Under the hood, the call above will: create an IAsset and add it to the assets collection; create an IFileInfo to put in the asset; create an AccessPolicy with write permission, request a SAS locator for the asset container in Azure Storage using the AccessPolicy, upload the file into your storage account, and finally revoke the SAS url.

Fair warning: we’re probably pulling this one-liner version of create, we feel it is just a little too simple: we need to make all sorts of assumptions in the SDK for that under-the-hood work that just don’t have the granularity that advanced users will need.  There is such a thing as too easy.  I’ll update the blog post when the new SDK is out, we’re looking at maybe 5 lines of code instead.  Meanwhile enjoy the simplicity.

So I hope you’ve had a chance to read about uploading into Azure Storage with Aspera.  So how does that tie in here?  Well, the first thing you’ll notice is that the above is a blocking call because of the upload.  You can also create an asset in three steps:

  1. Create an Empty Asset
  2. Upload a file to the storage container
  3. Update the asset to included the added files.

To create an empty asset, it’s a simple call:

IAsset inputAsset = context.Assets.CreateEmptyAsset(“assetName”, AssetCreationOptions.None);

At this point, you’ll want to add a file to it.  If you are not using our SDK to do the uploads as part of the create call, you can just get a SAS url for the asset container, add your file name to it and do a PUT on it.  The Azure Storage REST Api will process that and create a file for you.

Here’s how to get that SAS UploadUri:

IAccessPolicy writePolicy = context.AccessPolicies.Create(“Policy For Copying”, TimeSpan.FromMinutes(estimatedUploadMaxTime), AccessPermissions.Write | AccessPermissions.List);

ILocator destinationLocator = context.Locators.CreateSasLocator(asset, writePolicy, DateTime.UtcNow.AddMinutes(-5));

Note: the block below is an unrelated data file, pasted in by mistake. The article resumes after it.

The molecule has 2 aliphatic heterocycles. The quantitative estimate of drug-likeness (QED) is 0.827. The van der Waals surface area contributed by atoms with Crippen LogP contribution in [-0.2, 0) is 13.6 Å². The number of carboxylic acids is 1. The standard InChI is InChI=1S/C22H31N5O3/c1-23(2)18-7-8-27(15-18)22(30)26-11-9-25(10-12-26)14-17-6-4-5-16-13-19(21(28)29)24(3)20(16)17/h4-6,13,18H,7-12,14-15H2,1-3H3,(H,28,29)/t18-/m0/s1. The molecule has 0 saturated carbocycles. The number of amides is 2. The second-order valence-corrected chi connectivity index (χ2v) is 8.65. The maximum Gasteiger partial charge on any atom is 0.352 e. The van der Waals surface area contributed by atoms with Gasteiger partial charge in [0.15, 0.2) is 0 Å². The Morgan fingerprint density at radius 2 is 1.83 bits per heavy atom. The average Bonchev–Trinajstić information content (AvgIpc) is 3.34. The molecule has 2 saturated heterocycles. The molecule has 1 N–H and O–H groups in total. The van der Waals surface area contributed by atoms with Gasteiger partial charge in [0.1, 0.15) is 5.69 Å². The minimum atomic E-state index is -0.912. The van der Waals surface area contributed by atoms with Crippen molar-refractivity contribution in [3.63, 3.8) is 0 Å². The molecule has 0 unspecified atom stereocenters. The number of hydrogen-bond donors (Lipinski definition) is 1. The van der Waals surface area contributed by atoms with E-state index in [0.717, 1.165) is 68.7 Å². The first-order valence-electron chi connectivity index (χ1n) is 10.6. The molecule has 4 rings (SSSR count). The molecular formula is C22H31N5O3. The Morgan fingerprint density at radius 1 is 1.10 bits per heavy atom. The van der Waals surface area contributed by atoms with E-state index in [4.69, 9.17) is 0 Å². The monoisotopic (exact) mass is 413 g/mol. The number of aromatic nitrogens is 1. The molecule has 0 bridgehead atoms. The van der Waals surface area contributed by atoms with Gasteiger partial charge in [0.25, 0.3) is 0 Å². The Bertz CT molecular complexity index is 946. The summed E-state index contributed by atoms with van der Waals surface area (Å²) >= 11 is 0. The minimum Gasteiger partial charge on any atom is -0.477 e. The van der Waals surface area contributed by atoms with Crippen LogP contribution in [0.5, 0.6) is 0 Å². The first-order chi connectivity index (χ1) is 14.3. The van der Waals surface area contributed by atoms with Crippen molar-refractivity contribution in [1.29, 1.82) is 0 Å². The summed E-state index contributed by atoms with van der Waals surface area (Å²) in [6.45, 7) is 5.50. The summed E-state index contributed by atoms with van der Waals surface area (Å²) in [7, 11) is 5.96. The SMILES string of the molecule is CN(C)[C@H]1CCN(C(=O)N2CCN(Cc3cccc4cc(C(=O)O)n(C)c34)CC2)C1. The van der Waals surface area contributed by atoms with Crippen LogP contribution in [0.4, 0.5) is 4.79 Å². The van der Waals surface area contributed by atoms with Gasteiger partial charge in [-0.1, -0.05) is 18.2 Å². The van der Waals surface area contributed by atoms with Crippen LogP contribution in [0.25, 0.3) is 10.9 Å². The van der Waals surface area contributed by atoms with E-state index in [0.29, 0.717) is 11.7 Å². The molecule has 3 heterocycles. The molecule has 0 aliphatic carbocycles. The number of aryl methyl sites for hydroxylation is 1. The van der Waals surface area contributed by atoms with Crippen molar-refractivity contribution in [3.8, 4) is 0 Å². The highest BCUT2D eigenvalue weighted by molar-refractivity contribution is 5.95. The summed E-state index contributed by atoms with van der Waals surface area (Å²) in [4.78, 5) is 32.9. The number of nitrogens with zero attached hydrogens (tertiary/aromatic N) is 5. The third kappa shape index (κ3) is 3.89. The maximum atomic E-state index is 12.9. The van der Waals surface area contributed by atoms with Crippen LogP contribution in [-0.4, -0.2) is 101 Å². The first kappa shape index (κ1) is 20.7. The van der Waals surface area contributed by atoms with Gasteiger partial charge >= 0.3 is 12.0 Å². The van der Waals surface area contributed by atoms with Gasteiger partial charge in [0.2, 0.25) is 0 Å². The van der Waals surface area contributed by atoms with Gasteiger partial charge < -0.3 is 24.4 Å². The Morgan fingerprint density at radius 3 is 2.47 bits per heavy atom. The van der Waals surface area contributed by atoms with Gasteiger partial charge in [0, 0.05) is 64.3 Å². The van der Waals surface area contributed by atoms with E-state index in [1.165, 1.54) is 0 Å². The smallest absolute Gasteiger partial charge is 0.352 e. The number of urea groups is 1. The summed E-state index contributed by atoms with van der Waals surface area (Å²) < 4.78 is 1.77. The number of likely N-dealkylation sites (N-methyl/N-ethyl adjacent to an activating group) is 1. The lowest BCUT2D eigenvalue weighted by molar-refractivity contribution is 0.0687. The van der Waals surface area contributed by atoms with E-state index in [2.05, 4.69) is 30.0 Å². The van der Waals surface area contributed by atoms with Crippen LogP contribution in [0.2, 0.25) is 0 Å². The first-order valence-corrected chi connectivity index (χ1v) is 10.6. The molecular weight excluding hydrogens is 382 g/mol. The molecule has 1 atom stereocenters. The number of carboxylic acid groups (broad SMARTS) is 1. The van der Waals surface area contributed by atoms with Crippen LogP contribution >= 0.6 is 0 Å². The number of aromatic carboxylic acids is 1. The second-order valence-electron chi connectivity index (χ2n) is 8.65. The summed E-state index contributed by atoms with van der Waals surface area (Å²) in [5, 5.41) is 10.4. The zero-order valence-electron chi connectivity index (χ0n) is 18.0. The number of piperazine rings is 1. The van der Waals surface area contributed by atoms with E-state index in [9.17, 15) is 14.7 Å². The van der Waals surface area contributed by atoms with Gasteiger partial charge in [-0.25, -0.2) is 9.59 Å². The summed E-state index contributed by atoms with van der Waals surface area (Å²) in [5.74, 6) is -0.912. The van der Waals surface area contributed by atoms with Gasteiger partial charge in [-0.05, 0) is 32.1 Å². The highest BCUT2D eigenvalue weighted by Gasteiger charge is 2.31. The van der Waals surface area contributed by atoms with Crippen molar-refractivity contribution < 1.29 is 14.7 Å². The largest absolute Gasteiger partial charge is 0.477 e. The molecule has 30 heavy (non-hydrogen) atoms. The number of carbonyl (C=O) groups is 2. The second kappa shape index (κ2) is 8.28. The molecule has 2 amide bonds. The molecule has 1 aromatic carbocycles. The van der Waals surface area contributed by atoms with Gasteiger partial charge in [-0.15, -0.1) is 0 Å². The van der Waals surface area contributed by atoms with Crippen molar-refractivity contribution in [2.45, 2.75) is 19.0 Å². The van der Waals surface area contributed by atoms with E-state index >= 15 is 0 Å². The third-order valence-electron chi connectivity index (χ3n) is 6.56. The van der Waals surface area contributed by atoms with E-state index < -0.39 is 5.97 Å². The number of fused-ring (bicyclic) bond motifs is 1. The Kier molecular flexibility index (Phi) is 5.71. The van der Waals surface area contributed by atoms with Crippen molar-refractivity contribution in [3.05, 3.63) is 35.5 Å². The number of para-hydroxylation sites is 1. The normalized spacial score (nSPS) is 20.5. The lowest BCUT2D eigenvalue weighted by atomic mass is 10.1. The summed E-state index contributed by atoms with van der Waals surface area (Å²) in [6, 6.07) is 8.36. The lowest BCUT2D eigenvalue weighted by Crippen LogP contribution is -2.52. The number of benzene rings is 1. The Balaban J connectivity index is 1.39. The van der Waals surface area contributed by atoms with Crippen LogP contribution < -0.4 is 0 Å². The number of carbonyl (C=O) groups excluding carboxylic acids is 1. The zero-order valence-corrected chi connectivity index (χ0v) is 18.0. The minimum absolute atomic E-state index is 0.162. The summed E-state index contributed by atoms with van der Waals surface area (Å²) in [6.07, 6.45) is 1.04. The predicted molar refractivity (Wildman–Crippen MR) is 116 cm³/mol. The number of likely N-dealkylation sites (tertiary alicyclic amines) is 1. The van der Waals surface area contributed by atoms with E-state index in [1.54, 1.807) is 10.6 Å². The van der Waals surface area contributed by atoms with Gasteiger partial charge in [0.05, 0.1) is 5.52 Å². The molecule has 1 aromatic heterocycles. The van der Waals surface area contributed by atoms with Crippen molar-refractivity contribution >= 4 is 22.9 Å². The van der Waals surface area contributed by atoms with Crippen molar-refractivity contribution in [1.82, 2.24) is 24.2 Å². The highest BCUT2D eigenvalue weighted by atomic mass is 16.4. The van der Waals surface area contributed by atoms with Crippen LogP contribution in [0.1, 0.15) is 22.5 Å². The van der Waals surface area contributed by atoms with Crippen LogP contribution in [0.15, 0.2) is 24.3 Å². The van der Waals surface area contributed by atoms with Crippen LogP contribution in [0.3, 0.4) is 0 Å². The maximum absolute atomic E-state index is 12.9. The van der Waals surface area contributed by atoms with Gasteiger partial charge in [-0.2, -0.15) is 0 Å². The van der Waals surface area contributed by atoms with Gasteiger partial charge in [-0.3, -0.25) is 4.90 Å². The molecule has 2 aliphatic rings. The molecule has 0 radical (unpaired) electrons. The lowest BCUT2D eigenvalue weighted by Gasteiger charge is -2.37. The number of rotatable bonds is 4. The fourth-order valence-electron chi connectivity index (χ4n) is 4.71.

Uri uploadUri = newUri(destinationLocator.Path);

Now you can craft your own HttpRequest from the uploadUri, add you filename and you’re in full control.  Skip over the Aspera bit if that’s not for you, but you do need to do a final step, so read on.

So where does Aspera come in?

Well that uploadUri’s first Uri segment will be the asset contianer name, in the form: asset_guid.  You can now browse to the asset container name using the Aspera Desktop Client and upload that 3Gig file at blazing fast speeds.  Soon you’ll be using the Aspera SDK to script all that and you’ll really be off to the races.

Another upload option is the Azure Storage CloudBlob class, which can upload for you.

Once the file is in storage, either with an HttpRequest or Aspera, or the Azure Storage SDK, you need to let the Media Services know that you’ve added files that it isn’t aware of.  To Media Services, that is still an empty asset.


Under the hood, this is enumerating the files in the asset container, creating IFileInfo objects for each file and adding these to the asset in our databases.

That .Publish call is another tricky call which we’ve found doesn’t cover all the user scenarios properly.  I’ll blog about how to ‘do this right’ when the next Media Services SDK comes out.

We covered how to add an asset and populate it with a file in this post.  There are several variations on doing this, which make more sense when they are taken in context of a larger application or workflow.  I’m just trying to build a base that I can refer back to later.

This entry was posted in Windows Azure Media Services and tagged . Bookmark the permalink.

3 Responses to Creating a simple media asset

  1. Great Post! There is also another way to upload the file directly into Blob Storage and copy it into the asset’s blob, which avoids using the REST API directly:

  2. Pingback: Getting Started With the Windows Azure Media Services SDK (June 2012 Preview) | Applied Information Sciences Blog

  3. Pingback: Getting Started With the Windows Azure Media Services SDK (June 2012 Preview) |

Comments are closed.